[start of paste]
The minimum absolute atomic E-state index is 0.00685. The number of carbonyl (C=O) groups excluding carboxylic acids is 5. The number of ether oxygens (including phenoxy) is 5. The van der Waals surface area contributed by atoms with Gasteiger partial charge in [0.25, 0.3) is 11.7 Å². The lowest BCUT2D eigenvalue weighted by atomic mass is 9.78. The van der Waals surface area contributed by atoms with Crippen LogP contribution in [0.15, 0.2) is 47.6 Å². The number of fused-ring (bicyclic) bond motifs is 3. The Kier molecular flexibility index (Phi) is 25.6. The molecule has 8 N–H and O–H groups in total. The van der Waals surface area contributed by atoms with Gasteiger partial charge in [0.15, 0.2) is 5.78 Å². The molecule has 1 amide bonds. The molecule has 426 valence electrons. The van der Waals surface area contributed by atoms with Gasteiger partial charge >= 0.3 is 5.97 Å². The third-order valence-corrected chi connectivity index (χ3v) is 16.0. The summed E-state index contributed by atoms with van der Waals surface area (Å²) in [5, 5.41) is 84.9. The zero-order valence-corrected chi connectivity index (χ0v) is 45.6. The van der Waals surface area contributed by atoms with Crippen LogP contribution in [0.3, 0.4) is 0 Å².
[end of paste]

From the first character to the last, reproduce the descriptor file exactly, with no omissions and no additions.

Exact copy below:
The minimum absolute atomic E-state index is 0.00685. The number of carbonyl (C=O) groups excluding carboxylic acids is 5. The number of ether oxygens (including phenoxy) is 5. The van der Waals surface area contributed by atoms with Gasteiger partial charge in [0.25, 0.3) is 11.7 Å². The lowest BCUT2D eigenvalue weighted by atomic mass is 9.78. The van der Waals surface area contributed by atoms with Crippen LogP contribution in [0.15, 0.2) is 47.6 Å². The number of fused-ring (bicyclic) bond motifs is 3. The Kier molecular flexibility index (Phi) is 25.6. The molecule has 8 N–H and O–H groups in total. The van der Waals surface area contributed by atoms with Gasteiger partial charge in [0.15, 0.2) is 5.78 Å². The molecule has 1 amide bonds. The molecule has 426 valence electrons. The van der Waals surface area contributed by atoms with Gasteiger partial charge >= 0.3 is 5.97 Å². The third-order valence-corrected chi connectivity index (χ3v) is 16.0. The summed E-state index contributed by atoms with van der Waals surface area (Å²) in [5, 5.41) is 84.9. The zero-order valence-corrected chi connectivity index (χ0v) is 45.6. The van der Waals surface area contributed by atoms with Crippen LogP contribution in [0.3, 0.4) is 0 Å².